By Adele M. Banks, Religion News Service
(RNS) — Xavier Cooper went straight from his shift as a cook at a fast-food restaurant to an early showing of the “Black Panther” movie — sponsored by his church.
As his elders at Jonahville African Methodist Episcopal Zion Church in Huntersville, N.C., had hoped, the film had a profound effect on the young man, a leader in the church’s youth group.
Cooper exited the theater with a buoyed confidence about his dreams after spending two hours watching the futuristic kingdom of powerful black people in Wakanda.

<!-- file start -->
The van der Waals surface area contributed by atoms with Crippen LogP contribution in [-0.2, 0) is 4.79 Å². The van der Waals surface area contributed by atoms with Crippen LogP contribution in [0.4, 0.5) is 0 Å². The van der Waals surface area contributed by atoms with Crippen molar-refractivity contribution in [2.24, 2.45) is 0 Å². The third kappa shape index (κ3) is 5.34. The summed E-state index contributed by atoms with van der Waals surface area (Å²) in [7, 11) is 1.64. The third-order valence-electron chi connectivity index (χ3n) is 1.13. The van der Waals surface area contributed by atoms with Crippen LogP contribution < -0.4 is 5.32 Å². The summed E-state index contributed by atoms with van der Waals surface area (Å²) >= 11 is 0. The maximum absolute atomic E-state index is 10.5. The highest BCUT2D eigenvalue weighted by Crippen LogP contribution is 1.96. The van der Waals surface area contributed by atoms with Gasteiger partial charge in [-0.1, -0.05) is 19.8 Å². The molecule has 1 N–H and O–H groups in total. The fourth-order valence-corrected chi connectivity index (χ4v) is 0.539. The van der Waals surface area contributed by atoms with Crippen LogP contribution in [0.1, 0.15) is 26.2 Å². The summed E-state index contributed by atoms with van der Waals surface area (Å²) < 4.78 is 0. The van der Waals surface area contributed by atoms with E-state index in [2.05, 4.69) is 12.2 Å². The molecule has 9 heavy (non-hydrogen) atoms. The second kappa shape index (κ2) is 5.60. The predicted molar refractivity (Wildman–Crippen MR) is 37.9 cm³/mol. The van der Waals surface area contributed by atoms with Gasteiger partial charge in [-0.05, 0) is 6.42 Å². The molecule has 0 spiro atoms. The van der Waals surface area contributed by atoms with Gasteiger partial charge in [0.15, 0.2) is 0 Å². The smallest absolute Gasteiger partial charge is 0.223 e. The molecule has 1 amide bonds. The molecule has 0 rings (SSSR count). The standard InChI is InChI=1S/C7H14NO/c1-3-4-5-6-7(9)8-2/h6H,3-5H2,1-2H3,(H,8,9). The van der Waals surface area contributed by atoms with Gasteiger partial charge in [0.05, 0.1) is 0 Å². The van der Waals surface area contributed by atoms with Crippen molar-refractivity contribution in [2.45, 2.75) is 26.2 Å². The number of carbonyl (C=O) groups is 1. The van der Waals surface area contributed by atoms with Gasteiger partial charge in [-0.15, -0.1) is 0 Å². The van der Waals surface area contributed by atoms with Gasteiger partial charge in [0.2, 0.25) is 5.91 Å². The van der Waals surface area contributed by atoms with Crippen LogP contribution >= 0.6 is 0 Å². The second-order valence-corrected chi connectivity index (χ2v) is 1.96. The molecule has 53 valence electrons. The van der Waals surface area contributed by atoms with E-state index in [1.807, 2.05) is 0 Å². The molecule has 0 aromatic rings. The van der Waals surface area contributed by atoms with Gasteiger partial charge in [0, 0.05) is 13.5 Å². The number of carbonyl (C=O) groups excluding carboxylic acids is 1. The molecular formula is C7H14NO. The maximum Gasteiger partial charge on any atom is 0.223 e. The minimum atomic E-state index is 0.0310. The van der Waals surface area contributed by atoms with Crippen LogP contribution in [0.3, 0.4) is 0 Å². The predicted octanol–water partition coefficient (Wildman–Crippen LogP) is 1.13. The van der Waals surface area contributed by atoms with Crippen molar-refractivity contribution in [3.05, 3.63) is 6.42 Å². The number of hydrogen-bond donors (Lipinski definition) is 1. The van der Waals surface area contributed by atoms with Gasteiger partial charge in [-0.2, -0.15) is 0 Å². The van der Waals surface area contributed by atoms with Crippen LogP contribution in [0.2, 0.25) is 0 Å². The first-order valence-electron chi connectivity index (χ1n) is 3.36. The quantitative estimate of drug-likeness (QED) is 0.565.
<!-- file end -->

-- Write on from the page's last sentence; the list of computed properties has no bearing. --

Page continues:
“Being an African-American, it shows you that you can do anything you want to,” said Cooper, 17, who wants to own his own record label and production studio.
Across the country — from California to Chicago to Virginia — members of black churches have bought out theaters for screenings and dressed in their favorite African attire to see a superhero who looks like them. And others, from a New York multicultural congregation to a Detroit Muslim professor, are also tapping into the movie’s messages they hope will be particularly affirming to young people of a range of races and religions.
To read entire column, click HERE.